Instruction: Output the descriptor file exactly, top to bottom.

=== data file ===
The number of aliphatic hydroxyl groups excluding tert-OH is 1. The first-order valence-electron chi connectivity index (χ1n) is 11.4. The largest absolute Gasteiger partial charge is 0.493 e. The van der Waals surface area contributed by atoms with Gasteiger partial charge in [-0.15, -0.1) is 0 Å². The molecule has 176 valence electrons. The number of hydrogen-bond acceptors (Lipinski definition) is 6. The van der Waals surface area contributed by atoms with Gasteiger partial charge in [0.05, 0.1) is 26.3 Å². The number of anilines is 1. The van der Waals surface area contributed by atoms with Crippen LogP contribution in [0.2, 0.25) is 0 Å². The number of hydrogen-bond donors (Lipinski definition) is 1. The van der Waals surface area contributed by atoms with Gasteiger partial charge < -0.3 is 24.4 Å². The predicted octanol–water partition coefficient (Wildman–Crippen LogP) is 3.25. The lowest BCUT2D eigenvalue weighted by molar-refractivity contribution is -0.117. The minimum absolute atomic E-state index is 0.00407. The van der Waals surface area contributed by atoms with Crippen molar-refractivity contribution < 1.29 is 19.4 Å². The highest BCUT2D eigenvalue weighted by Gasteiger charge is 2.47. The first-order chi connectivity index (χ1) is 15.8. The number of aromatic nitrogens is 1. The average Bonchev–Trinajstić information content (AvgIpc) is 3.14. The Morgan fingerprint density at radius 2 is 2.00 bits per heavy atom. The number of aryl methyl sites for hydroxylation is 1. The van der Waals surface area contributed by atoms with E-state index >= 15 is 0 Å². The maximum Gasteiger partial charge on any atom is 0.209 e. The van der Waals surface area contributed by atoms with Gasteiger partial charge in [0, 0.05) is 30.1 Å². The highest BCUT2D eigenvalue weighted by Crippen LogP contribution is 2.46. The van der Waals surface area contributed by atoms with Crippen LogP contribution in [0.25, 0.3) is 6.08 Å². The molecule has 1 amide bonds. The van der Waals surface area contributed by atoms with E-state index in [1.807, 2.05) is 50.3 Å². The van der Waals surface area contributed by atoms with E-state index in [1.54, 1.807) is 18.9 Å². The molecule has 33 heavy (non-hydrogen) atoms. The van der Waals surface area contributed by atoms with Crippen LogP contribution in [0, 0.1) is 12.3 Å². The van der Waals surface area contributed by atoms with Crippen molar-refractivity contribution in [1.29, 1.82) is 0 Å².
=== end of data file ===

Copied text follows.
The number of aliphatic hydroxyl groups excluding tert-OH is 1. The first-order valence-electron chi connectivity index (χ1n) is 11.4. The largest absolute Gasteiger partial charge is 0.493 e. The van der Waals surface area contributed by atoms with Gasteiger partial charge in [-0.15, -0.1) is 0 Å². The molecule has 176 valence electrons. The number of hydrogen-bond acceptors (Lipinski definition) is 6. The van der Waals surface area contributed by atoms with Gasteiger partial charge in [0.05, 0.1) is 26.3 Å². The number of anilines is 1. The van der Waals surface area contributed by atoms with Crippen LogP contribution in [0.2, 0.25) is 0 Å². The number of hydrogen-bond donors (Lipinski definition) is 1. The van der Waals surface area contributed by atoms with Gasteiger partial charge < -0.3 is 24.4 Å². The predicted octanol–water partition coefficient (Wildman–Crippen LogP) is 3.25. The lowest BCUT2D eigenvalue weighted by molar-refractivity contribution is -0.117. The minimum absolute atomic E-state index is 0.00407. The van der Waals surface area contributed by atoms with Crippen molar-refractivity contribution < 1.29 is 19.4 Å². The highest BCUT2D eigenvalue weighted by Gasteiger charge is 2.47. The first-order chi connectivity index (χ1) is 15.8. The number of aromatic nitrogens is 1. The average Bonchev–Trinajstić information content (AvgIpc) is 3.14. The Morgan fingerprint density at radius 2 is 2.00 bits per heavy atom. The number of aryl methyl sites for hydroxylation is 1. The van der Waals surface area contributed by atoms with E-state index >= 15 is 0 Å². The maximum Gasteiger partial charge on any atom is 0.209 e. The van der Waals surface area contributed by atoms with Gasteiger partial charge in [0, 0.05) is 30.1 Å². The highest BCUT2D eigenvalue weighted by Crippen LogP contribution is 2.46. The van der Waals surface area contributed by atoms with Crippen LogP contribution in [0.25, 0.3) is 6.08 Å². The molecule has 1 amide bonds. The van der Waals surface area contributed by atoms with E-state index in [1.807, 2.05) is 50.3 Å². The van der Waals surface area contributed by atoms with E-state index in [1.54, 1.807) is 18.9 Å². The molecule has 33 heavy (non-hydrogen) atoms. The van der Waals surface area contributed by atoms with Crippen LogP contribution in [0, 0.1) is 12.3 Å². The van der Waals surface area contributed by atoms with Crippen molar-refractivity contribution in [1.29, 1.82) is 0 Å².